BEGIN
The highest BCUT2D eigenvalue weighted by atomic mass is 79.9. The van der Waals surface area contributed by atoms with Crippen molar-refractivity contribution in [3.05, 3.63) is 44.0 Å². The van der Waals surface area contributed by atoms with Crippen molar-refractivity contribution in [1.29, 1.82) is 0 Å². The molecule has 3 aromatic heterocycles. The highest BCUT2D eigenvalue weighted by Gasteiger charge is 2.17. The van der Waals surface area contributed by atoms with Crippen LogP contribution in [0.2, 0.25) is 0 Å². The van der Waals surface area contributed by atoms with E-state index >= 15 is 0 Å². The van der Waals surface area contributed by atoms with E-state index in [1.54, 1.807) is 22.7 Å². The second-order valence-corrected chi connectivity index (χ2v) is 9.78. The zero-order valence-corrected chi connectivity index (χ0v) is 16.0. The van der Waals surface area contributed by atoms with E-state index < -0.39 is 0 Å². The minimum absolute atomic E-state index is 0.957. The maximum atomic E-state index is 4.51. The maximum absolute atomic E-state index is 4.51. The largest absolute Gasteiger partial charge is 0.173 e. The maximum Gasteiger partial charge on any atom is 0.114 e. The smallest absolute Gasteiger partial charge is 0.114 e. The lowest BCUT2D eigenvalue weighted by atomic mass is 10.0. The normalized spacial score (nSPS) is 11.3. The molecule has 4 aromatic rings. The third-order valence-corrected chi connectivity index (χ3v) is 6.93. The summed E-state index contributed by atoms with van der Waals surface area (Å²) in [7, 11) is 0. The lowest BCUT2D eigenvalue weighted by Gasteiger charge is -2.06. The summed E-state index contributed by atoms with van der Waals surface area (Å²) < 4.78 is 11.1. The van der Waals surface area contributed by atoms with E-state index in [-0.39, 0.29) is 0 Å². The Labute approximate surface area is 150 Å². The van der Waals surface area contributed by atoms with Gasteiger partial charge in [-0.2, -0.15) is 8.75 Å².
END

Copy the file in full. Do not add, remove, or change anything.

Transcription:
The highest BCUT2D eigenvalue weighted by atomic mass is 79.9. The van der Waals surface area contributed by atoms with Crippen molar-refractivity contribution in [3.05, 3.63) is 44.0 Å². The van der Waals surface area contributed by atoms with Crippen molar-refractivity contribution in [1.29, 1.82) is 0 Å². The molecule has 3 aromatic heterocycles. The highest BCUT2D eigenvalue weighted by Gasteiger charge is 2.17. The van der Waals surface area contributed by atoms with Crippen LogP contribution in [0.2, 0.25) is 0 Å². The van der Waals surface area contributed by atoms with E-state index >= 15 is 0 Å². The van der Waals surface area contributed by atoms with E-state index in [1.54, 1.807) is 22.7 Å². The second-order valence-corrected chi connectivity index (χ2v) is 9.78. The zero-order valence-corrected chi connectivity index (χ0v) is 16.0. The van der Waals surface area contributed by atoms with E-state index < -0.39 is 0 Å². The minimum absolute atomic E-state index is 0.957. The maximum atomic E-state index is 4.51. The maximum absolute atomic E-state index is 4.51. The largest absolute Gasteiger partial charge is 0.173 e. The maximum Gasteiger partial charge on any atom is 0.114 e. The smallest absolute Gasteiger partial charge is 0.114 e. The lowest BCUT2D eigenvalue weighted by atomic mass is 10.0. The normalized spacial score (nSPS) is 11.3. The molecule has 4 aromatic rings. The third-order valence-corrected chi connectivity index (χ3v) is 6.93. The summed E-state index contributed by atoms with van der Waals surface area (Å²) in [7, 11) is 0. The lowest BCUT2D eigenvalue weighted by Gasteiger charge is -2.06. The summed E-state index contributed by atoms with van der Waals surface area (Å²) < 4.78 is 11.1. The van der Waals surface area contributed by atoms with E-state index in [-0.39, 0.29) is 0 Å². The Labute approximate surface area is 150 Å². The van der Waals surface area contributed by atoms with Gasteiger partial charge in [-0.2, -0.15) is 8.75 Å².